Morning Coffee: The worst parts of the latest Credit Suisse bonus clawback. The banker who can see into the future
Just when it was almost seeming as if the BigTech sector had taken over as the main targets of public anger, the Credit Suisse crisis seems to have brought bankers – and their bonuses – back into focus once more. As well as facing angry shareholders at a meeting, Credit Suisse's “top executives” are now faced with having bonuses cancelled by order of the Swiss government.
Except it's not just the very top people. According to the press reports, “about 1,000 senior bankers” are going to be affected – based on the compensation report we’d guess that the exact number is likely to be 1,155, because that’s the number of “Material Risk Takers and Controllers” who received a bonus for 2022. (There are another 400 MRTC-level staff at CS who didn’t get a bonus at all).
The compensation report also said that across this category of people, the average bonus for 2022 was just over $200k, which is not exactly great for a peer group consisting of the top MD’s. The pain is being meted out in proportion to seniority. Under the Swiss government's edict, the executive board are losing their entire bonuses, while staff one level below the board are losing half, and the level below that are getting cut by 25%. The total amount saved by the cuts is expected to be CHF60m (USD66m).
It gets worse, of course. The executive board were at one point going to be sharing in a CHF30m “transformation award”, and the MRTCs had been awarded lavish retention payments, which significantly made up for the lousiness of the normal bonuses. It looks very much as if those are not going to be paid out in the majority of cases, and the Swiss government are even talking about the possibility of clawing back payments from previous years.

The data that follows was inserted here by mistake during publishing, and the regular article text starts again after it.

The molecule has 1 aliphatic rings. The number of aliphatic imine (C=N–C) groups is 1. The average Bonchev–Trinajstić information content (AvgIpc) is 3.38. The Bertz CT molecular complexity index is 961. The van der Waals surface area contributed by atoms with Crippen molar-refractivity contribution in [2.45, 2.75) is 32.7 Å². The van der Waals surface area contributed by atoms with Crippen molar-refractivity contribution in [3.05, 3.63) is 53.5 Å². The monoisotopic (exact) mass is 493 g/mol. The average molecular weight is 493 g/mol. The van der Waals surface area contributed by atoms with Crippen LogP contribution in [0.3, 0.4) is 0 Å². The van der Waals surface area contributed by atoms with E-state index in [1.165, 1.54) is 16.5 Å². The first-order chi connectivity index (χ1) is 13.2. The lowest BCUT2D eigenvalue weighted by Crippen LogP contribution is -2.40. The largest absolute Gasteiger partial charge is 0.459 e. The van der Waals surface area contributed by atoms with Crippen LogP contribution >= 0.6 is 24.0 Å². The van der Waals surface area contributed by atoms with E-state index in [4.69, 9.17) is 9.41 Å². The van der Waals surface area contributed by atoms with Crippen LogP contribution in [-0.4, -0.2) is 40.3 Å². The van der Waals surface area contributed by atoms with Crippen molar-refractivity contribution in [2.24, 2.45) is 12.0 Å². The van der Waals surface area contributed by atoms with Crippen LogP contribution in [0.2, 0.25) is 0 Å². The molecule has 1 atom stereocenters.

This may result in a certain amount of schadenfreude within Credit Suisse. For the last year there has been considerable ill feeling on the part of markets MDs, who feel that they have got the short end of successive bonus rounds, and have been subject to clawbacks while their colleagues in capital markets and advisory have been protected. (A large part of the losses from Greensill and Archegos fell onto the Markets P&L, although it’s not clear how much of the blame really lay there). The markets staff didn’t have any equivalent of Michael Klein to protect them. Now it turns out that everyone is a lot more equal at the top than they thought they might be.
And the bitterest blow is that it might not even be possible to walk away. If the government is trying to make a point, then UBS might not feel able to release any bankers from the onerous clawback arrangements applied to cash bonuses paid out in 2021 and 2022. These require bankers to write Credit Suisse a cheque on departure, for a proportionate share of the gross award, and then claim income tax back later for themselves. Being stuck at a bank you don’t want to work for, with zero bonus as a best-case outcome and which you can’t afford to leave unless and until you’re fired must be a peculiar form of hell for bankers who up until a few years ago might have considered themselves to have reached the summit of their industry.